The San Francisco ACT UP Oral History Project at the GLBT Historical Society collects and documents the unique and diverse history of Bay Area direct-action movements that protested social and governmental inaction in the face of the AIDS crisis during the 1980s and 1990s. ACT UP/San Francisco, ACT/UP Golden Gate, Stop AIDS Now Or Else, AIDS Action Pledge, Citizens for Medical Justice, Enola Gay and related groups were part of a nationwide ACT UP movement that would go on to change the very practice of medicine and speed up the transformation of cultural attitudes about gender and sexuality.
After four years of efforts, I am pleased to share that the San Francisco ACT UP Oral History Project has been completed in time for World AIDS Day this December 1. Composed of interviews with 23 Bay Area activists, this new collection in the society’s Oral History Collection is among the most extensive histories of local AIDS activism in the United States. The interviews, available here, paint a communal portrait of the unique challenges, debates and triumphs of this remarkable movement.
Historian Joey Plaster launched the San Francisco ACT UP Oral History Project to document the determination and kinds of activism that had defined queer politics during the AIDS crisis. While the Gay Men’s Health Crisis and ACT UP/New York had already been documented in films such as How to Survive a Plague and United in Anger, the history of the Bay Area’s response to the epidemic had received relatively little attention until the publication of Emily Hobson’s Lavender and Red. In her monograph, Hobson argues that Bay Area activists were the first to confront the epidemic using direct-action tactics — even before Larry Kramer gave the speech that is often regarded as the catalyst for ACT UP in New York.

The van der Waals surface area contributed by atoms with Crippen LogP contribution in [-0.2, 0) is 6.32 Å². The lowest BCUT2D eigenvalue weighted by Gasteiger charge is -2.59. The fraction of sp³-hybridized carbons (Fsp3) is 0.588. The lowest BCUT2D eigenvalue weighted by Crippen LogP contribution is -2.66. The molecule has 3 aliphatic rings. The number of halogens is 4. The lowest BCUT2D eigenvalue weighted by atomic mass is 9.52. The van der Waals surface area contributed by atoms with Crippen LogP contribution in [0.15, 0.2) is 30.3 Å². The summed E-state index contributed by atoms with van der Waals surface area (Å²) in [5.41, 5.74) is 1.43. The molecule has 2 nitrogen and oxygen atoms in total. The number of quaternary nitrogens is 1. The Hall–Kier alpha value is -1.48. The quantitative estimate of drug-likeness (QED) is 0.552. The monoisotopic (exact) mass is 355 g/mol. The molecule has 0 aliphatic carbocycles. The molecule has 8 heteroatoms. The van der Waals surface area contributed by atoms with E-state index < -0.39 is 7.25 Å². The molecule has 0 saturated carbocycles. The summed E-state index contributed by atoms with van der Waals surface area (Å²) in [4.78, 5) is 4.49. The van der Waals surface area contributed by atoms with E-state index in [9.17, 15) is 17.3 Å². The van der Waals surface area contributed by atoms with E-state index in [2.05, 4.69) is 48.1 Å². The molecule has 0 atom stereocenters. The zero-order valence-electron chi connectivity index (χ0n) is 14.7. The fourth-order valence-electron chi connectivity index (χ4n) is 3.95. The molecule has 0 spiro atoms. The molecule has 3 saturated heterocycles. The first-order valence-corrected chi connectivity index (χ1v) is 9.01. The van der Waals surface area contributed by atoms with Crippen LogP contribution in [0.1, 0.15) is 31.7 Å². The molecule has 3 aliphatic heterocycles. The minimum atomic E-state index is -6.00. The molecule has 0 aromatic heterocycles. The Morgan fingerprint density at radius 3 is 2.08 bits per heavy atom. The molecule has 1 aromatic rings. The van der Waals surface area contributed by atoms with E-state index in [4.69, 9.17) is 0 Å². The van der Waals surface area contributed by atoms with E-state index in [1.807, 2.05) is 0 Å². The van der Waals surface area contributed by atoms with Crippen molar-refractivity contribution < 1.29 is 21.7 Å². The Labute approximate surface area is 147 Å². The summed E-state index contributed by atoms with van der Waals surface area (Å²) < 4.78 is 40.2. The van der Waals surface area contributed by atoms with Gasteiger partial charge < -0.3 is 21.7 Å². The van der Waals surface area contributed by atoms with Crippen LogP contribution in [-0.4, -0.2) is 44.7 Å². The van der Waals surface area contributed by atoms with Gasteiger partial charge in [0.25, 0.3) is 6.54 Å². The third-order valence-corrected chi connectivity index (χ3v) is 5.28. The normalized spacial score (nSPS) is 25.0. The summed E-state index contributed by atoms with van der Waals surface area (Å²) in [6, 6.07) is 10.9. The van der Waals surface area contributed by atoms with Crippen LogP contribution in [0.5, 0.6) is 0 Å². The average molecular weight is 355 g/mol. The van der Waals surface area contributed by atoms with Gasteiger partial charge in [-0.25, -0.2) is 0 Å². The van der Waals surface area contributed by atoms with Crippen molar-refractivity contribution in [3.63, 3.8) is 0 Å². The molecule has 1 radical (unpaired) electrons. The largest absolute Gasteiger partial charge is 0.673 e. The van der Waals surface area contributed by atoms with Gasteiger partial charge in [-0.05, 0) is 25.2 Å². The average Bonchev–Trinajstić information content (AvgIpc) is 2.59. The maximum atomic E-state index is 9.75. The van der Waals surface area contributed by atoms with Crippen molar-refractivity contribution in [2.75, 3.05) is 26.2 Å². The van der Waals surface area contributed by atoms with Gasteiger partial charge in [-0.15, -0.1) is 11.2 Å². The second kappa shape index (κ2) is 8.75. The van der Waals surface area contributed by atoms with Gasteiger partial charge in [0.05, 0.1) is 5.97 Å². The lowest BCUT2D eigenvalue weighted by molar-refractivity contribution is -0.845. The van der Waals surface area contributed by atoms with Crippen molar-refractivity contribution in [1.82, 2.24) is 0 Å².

The San Francisco ACT UP Oral History Project provides new information and context to ACT UP’s work in the Bay Area. Plaster’s conversation with Jack Davis is a prime example. Davis planned the “Blood and Money” ritual protest that Enola Gay performed at the Lawrence Livermore National Laboratory in 1984, during which protestors poured blood on the road at the entrance to the nuclear-weapons laboratory to decry government research priorities emphasizing weaponry over AIDS research. Most accounts suggest that the blood was fake, but Jack clarifies — the blood was real. It was his own. “This was also the period when we didn’t know — we knew that AIDS was transmitted by body fluids, so this blood was dangerous,” Davis explains. “And most of the people watching us knew that as well.” It has been an honor to play a part in bringing these interviews to the public. I want to thank Joey for getting the project off the ground, the volunteers who supported this work over the years, and the interviewees. But the lion’s share of my thanks must go to all those activists who have fought and continue to fight the battle against AIDS.